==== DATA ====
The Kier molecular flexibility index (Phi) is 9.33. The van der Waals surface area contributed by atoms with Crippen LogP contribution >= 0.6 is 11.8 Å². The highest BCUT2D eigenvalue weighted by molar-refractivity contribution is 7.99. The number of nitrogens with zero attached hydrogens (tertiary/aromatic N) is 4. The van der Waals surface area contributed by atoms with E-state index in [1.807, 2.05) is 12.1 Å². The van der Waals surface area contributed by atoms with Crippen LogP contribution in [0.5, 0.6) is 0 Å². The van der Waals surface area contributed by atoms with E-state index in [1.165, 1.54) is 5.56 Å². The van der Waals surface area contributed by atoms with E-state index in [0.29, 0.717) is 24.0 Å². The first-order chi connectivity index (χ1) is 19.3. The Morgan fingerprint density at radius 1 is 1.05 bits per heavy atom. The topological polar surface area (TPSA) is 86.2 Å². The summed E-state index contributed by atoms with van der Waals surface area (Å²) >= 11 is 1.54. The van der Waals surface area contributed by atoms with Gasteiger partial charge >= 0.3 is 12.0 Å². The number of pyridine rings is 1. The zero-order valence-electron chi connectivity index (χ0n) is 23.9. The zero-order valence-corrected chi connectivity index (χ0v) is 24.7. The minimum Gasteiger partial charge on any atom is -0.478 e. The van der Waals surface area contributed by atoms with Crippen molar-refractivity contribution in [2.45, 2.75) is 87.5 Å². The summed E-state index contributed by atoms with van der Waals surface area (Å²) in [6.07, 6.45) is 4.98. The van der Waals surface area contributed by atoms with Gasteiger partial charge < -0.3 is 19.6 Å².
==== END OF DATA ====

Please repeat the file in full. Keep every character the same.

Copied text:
The Kier molecular flexibility index (Phi) is 9.33. The van der Waals surface area contributed by atoms with Crippen LogP contribution >= 0.6 is 11.8 Å². The highest BCUT2D eigenvalue weighted by molar-refractivity contribution is 7.99. The number of nitrogens with zero attached hydrogens (tertiary/aromatic N) is 4. The van der Waals surface area contributed by atoms with E-state index in [1.807, 2.05) is 12.1 Å². The van der Waals surface area contributed by atoms with Crippen LogP contribution in [0.5, 0.6) is 0 Å². The van der Waals surface area contributed by atoms with E-state index in [1.165, 1.54) is 5.56 Å². The van der Waals surface area contributed by atoms with E-state index in [0.29, 0.717) is 24.0 Å². The first-order chi connectivity index (χ1) is 19.3. The Morgan fingerprint density at radius 1 is 1.05 bits per heavy atom. The topological polar surface area (TPSA) is 86.2 Å². The summed E-state index contributed by atoms with van der Waals surface area (Å²) >= 11 is 1.54. The van der Waals surface area contributed by atoms with Gasteiger partial charge >= 0.3 is 12.0 Å². The number of pyridine rings is 1. The zero-order valence-electron chi connectivity index (χ0n) is 23.9. The zero-order valence-corrected chi connectivity index (χ0v) is 24.7. The minimum Gasteiger partial charge on any atom is -0.478 e. The van der Waals surface area contributed by atoms with Crippen molar-refractivity contribution in [2.45, 2.75) is 87.5 Å². The summed E-state index contributed by atoms with van der Waals surface area (Å²) in [6.07, 6.45) is 4.98. The van der Waals surface area contributed by atoms with Gasteiger partial charge < -0.3 is 19.6 Å².